1. It’s a little town of 1500 people, they’re probably all related. Wide spot on the highway on the way to the lake or the national forest – it’s a speed trap town that makes most of its revenue off the “you ain’t from around here, are ya boy?” po-lice. Add the heavy Native American population and you got a recipe for all kinds of shady dealings, graft and corruption that plenty of people are pissed off they aren’t getting their fair share of. Wouldn’t be a bit surprised if Junior was targeted because the old man pissed off the police chief over something involving money.

      1. My wife was native American. When we were in OK, we got tribal plates, because they only cost $7, or something ridiculous like that.
        You know how cops go around reading licence plates for suspended licences, etc?
        I had a police officer tell me that they were unable to pull up info on tribal plates. Pretty cool for tribal people, huh?

  11. Listen carefully, never empty a decades old (maybe) jar of those pickled red peppers in your garbage can with old Lebanese food in it. Sweet Jesus, the whole trash can smells like a giant bag of dried rotten apricots.

    1. That’s not as bad as a baggie of a special high fat diet dog shit getting stuck to the bottom of your dumpster in humid 80 degree weather and you not noticing for several days. I never thought a smell could reach through your nostrils and punch the back of your brain before you could say “holy hell, I just opened a gate to a level of existence where decay has reached sentient immorality.”

  12. What this place needs is a nice Glib drink recipe.

  13. Matt Welch on “Real Time” – you fucking Peanuts.

  14. Do you have a paypal account ? in the event if you do you can make an additional 300 a week in your revenue working from home for 3 hours every day… go to

    ……. http://www.Prowage20.Com

  15. Putting someone in jail for driving without a license? Am I the only one who sees something wrong with this?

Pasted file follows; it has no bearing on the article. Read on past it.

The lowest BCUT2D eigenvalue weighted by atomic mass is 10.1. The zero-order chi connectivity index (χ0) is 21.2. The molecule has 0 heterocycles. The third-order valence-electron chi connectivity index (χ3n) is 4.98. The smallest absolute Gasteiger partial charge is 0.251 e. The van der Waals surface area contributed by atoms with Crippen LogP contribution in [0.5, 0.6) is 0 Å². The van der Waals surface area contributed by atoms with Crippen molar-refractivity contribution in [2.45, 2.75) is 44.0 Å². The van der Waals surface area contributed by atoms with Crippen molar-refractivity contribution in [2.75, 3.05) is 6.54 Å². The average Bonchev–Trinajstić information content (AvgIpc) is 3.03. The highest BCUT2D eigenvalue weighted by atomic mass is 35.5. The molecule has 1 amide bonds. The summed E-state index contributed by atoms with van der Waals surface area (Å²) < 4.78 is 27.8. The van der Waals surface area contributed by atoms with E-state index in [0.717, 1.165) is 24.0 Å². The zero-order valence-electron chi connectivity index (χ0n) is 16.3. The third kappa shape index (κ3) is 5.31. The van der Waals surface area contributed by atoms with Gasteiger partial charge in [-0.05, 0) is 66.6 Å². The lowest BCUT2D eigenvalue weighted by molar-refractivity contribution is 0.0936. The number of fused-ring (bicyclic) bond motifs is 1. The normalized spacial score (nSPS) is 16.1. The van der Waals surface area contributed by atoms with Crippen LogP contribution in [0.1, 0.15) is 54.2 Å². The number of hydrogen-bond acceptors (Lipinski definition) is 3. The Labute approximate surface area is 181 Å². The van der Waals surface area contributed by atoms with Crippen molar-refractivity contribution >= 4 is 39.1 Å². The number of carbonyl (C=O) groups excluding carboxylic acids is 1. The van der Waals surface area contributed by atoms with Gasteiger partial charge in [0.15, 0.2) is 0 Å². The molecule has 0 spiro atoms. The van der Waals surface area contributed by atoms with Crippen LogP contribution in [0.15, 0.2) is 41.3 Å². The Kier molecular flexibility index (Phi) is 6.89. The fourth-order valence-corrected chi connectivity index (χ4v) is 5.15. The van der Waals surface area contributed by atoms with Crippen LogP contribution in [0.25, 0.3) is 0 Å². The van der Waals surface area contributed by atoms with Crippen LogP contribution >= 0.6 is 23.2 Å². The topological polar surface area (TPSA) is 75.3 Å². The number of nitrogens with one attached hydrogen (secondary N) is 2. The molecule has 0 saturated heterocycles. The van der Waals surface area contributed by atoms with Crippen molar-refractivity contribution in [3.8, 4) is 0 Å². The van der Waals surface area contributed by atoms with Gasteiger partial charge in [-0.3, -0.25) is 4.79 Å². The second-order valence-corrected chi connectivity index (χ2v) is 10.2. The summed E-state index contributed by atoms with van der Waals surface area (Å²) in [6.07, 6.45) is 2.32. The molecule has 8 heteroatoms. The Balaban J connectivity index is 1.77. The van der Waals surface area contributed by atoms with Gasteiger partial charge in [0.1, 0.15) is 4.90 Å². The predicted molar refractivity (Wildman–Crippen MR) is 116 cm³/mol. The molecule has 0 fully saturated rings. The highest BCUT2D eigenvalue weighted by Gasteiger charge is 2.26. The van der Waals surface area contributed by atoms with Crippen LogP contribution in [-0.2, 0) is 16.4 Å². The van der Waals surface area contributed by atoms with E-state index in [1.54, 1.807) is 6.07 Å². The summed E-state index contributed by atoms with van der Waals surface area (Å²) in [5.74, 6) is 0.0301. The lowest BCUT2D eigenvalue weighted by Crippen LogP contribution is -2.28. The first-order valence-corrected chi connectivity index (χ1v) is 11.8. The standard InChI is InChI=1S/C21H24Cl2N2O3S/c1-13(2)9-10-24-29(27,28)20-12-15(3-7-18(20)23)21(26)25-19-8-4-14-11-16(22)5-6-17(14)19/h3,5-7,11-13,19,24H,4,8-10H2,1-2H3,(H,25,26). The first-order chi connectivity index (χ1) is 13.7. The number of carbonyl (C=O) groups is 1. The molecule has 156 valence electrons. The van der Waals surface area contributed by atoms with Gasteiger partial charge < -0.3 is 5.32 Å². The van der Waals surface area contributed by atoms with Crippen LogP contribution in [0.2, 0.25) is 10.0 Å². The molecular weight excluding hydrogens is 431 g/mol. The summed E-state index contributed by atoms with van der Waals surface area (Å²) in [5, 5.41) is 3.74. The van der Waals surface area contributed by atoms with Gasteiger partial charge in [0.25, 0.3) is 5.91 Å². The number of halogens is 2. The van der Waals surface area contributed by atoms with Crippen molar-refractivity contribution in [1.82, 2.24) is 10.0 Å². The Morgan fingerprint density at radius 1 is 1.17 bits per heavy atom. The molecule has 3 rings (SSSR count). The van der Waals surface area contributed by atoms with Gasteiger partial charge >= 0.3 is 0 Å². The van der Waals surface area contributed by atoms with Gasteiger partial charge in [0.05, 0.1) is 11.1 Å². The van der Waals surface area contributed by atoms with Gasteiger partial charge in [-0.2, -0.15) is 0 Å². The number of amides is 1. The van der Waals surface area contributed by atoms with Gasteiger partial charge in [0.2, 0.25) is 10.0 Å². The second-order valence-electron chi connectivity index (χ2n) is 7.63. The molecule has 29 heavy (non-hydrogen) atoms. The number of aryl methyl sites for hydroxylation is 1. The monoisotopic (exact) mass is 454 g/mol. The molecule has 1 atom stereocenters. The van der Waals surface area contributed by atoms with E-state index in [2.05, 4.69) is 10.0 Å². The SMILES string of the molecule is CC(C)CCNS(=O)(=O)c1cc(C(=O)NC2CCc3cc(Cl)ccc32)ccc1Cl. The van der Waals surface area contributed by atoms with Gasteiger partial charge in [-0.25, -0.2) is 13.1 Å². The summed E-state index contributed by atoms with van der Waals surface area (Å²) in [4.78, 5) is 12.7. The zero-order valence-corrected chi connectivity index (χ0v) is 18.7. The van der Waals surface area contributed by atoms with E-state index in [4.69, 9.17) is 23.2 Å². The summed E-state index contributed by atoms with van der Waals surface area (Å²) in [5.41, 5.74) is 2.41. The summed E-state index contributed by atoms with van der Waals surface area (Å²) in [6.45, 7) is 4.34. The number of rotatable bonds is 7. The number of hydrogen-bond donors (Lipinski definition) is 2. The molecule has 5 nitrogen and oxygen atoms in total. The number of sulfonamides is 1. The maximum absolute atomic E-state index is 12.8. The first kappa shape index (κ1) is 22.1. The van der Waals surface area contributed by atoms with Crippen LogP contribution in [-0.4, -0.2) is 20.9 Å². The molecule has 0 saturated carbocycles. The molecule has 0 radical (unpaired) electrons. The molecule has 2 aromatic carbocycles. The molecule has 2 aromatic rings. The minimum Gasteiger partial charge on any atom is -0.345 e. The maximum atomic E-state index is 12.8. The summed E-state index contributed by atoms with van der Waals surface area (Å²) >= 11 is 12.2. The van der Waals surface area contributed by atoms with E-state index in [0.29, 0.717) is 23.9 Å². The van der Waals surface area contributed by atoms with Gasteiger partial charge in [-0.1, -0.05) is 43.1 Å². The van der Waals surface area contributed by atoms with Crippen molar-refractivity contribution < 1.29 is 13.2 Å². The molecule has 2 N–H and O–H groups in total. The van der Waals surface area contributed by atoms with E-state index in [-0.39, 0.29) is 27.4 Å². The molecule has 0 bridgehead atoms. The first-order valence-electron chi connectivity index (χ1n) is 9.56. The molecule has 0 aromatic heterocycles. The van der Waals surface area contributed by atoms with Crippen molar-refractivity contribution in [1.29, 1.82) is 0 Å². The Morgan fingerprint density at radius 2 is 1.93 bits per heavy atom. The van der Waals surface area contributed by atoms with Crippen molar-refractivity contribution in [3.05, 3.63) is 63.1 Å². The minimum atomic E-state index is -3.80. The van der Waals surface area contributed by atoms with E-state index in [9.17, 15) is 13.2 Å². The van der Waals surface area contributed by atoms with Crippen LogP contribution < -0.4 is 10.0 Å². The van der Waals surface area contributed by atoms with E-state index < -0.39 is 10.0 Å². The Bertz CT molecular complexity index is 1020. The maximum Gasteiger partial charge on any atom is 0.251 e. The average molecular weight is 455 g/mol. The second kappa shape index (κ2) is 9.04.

1. Your observation is spot on. Cracked windshield and driving without a license…..that we allow people to actually be arrested and jailed for stuff like this speaks loudly about ourselves. It’s chicken shit stuff like this that all too often ends up with escalating into additional charges like resisting, assaulting an “officer” to beat downs and even worse.

      It’s no wonder normal, reasonable people these days can’t stomach the sight of a cop. But until these same people put a firm boot on the necks of cops, nothing will improve.

      1. reasonable people these days can’t stomach the sight of a cop

        Bigot, collectivist? You decide.

        1. Not really. A reasonable person would know they’re a hairs length away from serious physical abuse in any situation involving the police.

          Unreasonable people cheer and clap as the reasonable ones are shot while cuffed and lying face down on the ground.

  16. Top man runs into topper man. Much butthurt ensues with flouncing.

  17. I mean, it seems like this lady was just told by another cop “watch out for this kid or car, pull him over when you see him he’s got no license”. Which if that’s all she acted on is clearly an illegal thing to do. She has no way of knowing if he got a valid license in the time since his last pulling over. And she has no right to comply pull him over and find out without another traffic violation or warrant occuring first.

    This sounds equivelant to saying the cops can pull you over or stop you anytime they wish because someone in their department told them they arrested you for selling drugs in the past. That obviously wouldn’t fly, and I don’t think this should either. Regardless of the entitlement of the prep.